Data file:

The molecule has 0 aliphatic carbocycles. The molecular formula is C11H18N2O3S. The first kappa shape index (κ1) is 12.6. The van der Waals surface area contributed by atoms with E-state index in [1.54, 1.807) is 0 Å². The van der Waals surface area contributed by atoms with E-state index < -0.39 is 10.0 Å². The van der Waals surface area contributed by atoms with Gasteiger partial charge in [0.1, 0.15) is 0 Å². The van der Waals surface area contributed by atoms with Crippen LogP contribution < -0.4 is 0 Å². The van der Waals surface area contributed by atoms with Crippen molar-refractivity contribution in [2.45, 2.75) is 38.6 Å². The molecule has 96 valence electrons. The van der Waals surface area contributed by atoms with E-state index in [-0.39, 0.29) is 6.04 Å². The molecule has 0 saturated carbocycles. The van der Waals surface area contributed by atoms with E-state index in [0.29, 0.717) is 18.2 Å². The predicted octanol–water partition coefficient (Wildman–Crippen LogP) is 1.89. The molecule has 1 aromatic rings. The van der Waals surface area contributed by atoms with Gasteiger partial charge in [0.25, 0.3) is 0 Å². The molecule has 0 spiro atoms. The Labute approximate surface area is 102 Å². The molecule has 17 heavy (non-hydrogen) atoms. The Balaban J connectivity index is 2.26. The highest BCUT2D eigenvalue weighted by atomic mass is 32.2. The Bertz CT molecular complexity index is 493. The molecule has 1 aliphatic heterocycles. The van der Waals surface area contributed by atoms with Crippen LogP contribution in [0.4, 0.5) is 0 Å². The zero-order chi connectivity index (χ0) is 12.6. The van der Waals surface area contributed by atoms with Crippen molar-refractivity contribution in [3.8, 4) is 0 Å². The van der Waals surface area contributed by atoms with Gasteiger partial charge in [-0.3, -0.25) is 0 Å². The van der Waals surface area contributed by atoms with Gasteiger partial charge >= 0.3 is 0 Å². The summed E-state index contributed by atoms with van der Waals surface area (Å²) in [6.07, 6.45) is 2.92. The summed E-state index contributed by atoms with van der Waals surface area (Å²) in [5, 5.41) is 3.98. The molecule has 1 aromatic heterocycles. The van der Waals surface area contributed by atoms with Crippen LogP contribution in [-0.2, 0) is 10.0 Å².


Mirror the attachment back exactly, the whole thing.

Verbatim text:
The molecule has 0 aliphatic carbocycles. The molecular formula is C11H18N2O3S. The first kappa shape index (κ1) is 12.6. The van der Waals surface area contributed by atoms with E-state index in [1.54, 1.807) is 0 Å². The van der Waals surface area contributed by atoms with E-state index < -0.39 is 10.0 Å². The van der Waals surface area contributed by atoms with Gasteiger partial charge in [0.1, 0.15) is 0 Å². The van der Waals surface area contributed by atoms with Crippen LogP contribution < -0.4 is 0 Å². The van der Waals surface area contributed by atoms with Crippen molar-refractivity contribution in [2.45, 2.75) is 38.6 Å². The molecule has 96 valence electrons. The van der Waals surface area contributed by atoms with E-state index in [-0.39, 0.29) is 6.04 Å². The molecule has 0 saturated carbocycles. The van der Waals surface area contributed by atoms with E-state index in [0.29, 0.717) is 18.2 Å². The predicted octanol–water partition coefficient (Wildman–Crippen LogP) is 1.89. The molecule has 1 aromatic rings. The van der Waals surface area contributed by atoms with Gasteiger partial charge in [0.25, 0.3) is 0 Å². The molecule has 0 spiro atoms. The Labute approximate surface area is 102 Å². The molecule has 17 heavy (non-hydrogen) atoms. The Balaban J connectivity index is 2.26. The highest BCUT2D eigenvalue weighted by atomic mass is 32.2. The Bertz CT molecular complexity index is 493. The molecule has 1 aliphatic heterocycles. The van der Waals surface area contributed by atoms with Crippen LogP contribution in [0.4, 0.5) is 0 Å². The zero-order chi connectivity index (χ0) is 12.6. The van der Waals surface area contributed by atoms with Crippen molar-refractivity contribution in [3.8, 4) is 0 Å². The van der Waals surface area contributed by atoms with Gasteiger partial charge in [-0.3, -0.25) is 0 Å². The van der Waals surface area contributed by atoms with Gasteiger partial charge >= 0.3 is 0 Å². The summed E-state index contributed by atoms with van der Waals surface area (Å²) in [6.07, 6.45) is 2.92. The summed E-state index contributed by atoms with van der Waals surface area (Å²) in [5, 5.41) is 3.98. The molecule has 1 aromatic heterocycles. The van der Waals surface area contributed by atoms with Crippen LogP contribution in [-0.2, 0) is 10.0 Å².